The Lord’s Day
The phrase the “Lord’s day” appears only once in Revelation 1:10, where John says, “I was in the Spirit on the Lord’s Day.” Some Christians have pointed to Sunday as the Lord’s day but the meaning of Lord’s day should be determined by reference to the Scriptures rather than by popular tradition.
The word “Sunday” is not mentioned in the Bible. But the phrase “first day” is mentioned only eight times: Matthew 28:1; Mark 16:2; Mark 16:9; Luke 24:1; John 20:1; John 20:19; Acts 20:7; 1 Corinthians 16:2. But none of these verses teach that “the first day of the week” or Sunday is a holy day of rest or of being sacred. Sunday observance is a made-made institution.
The Seventh Day Is the Sabbath of the Lord
The Bible recognizes that the seventh day Sabbath is the Lord’s day. From the very beginning of time, God set it aside as holy “God blessed the seventh day and sanctified it, because in it He rested from all His work which God had created and made” (Genesis 2:3). It was blessed over 2000 years before the existence of the Jews.
And the Lord declared the seventh day to be the memorial of His act of creation: “Remember the Sabbath day, to keep it holy. Six days you shall labor and do all your work, but the seventh day is the Sabbath of the Lord your God. In it you shall do no work: you, nor your son, nor your daughter, nor your male servant, nor your female servant, nor your cattle, nor your stranger who is within your gates. For in six days the Lord made the heavens and the earth, the sea, and all that is in them, and rested the seventh day. Therefore the Lord blessed the Sabbath day and hallowed it” (Exodus 20:8-11).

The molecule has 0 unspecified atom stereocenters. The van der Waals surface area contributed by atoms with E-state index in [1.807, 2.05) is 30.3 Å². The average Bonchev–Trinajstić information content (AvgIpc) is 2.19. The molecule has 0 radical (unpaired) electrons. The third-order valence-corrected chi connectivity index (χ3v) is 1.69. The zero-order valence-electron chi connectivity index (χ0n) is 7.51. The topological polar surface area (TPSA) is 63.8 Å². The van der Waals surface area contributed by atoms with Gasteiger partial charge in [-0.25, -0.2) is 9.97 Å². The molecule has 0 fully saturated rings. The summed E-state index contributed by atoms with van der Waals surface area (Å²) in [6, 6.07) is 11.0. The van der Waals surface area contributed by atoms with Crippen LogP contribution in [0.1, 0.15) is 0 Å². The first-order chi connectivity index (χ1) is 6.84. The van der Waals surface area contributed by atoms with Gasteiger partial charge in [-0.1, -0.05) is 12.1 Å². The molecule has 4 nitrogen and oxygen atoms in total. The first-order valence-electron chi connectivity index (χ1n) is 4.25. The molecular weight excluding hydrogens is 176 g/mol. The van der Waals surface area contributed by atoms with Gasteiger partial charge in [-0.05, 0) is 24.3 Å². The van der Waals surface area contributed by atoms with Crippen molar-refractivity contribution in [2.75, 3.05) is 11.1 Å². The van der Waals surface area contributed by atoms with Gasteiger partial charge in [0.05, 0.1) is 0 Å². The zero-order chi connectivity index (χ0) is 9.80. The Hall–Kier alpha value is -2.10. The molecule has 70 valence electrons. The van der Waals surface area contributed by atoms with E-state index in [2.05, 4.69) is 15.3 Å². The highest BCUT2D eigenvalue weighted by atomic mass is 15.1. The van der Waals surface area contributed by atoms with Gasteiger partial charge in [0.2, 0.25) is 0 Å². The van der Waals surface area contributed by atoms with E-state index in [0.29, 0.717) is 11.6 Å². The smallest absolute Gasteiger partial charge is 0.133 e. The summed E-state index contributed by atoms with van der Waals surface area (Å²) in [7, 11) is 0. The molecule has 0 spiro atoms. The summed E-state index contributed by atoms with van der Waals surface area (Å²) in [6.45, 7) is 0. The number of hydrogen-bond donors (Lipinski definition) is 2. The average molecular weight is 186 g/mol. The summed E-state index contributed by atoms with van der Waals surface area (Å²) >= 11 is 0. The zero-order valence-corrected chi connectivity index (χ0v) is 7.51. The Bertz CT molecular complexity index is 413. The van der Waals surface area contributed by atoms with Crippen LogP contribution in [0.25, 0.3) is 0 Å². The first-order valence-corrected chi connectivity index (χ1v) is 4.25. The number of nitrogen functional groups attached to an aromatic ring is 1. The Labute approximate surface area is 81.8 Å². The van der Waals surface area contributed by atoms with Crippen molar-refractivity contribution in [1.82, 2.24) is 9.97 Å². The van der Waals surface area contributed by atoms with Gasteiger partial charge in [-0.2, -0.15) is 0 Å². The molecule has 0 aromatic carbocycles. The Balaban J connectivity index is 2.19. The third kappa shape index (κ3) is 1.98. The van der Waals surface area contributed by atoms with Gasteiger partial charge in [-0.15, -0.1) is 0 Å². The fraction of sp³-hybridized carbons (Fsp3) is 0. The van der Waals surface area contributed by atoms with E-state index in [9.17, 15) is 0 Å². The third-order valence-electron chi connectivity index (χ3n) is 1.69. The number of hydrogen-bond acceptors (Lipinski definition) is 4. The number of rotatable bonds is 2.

Why this prohibition of work on “the seventh day”? Because it is the Lord’s day or the “sabbath of the Lord.” In fact, the Lord called the seventh day “my holy day” (Isaiah 58:13). And Jesus declared Himself to be, “Lord also of the sabbath” (Mark 2:28). After pointing to the purpose of the Sabbath (verse 27), Christ directs attention to its Author, and thus to His own right to determine how that purpose shall best be realized. Man has no right to tamper with the day of God’s choosing.
Thus, when the phrase “the Lord’s day” is interpreted in accordance with evidence prior to and contemporary with John’s time, it appears that there is only one day to which it can refer, and that is the seventh day Sabbath.
For more on the Sabbath, please check (Lessons 91-102) of the Bible Lessons.
In His service,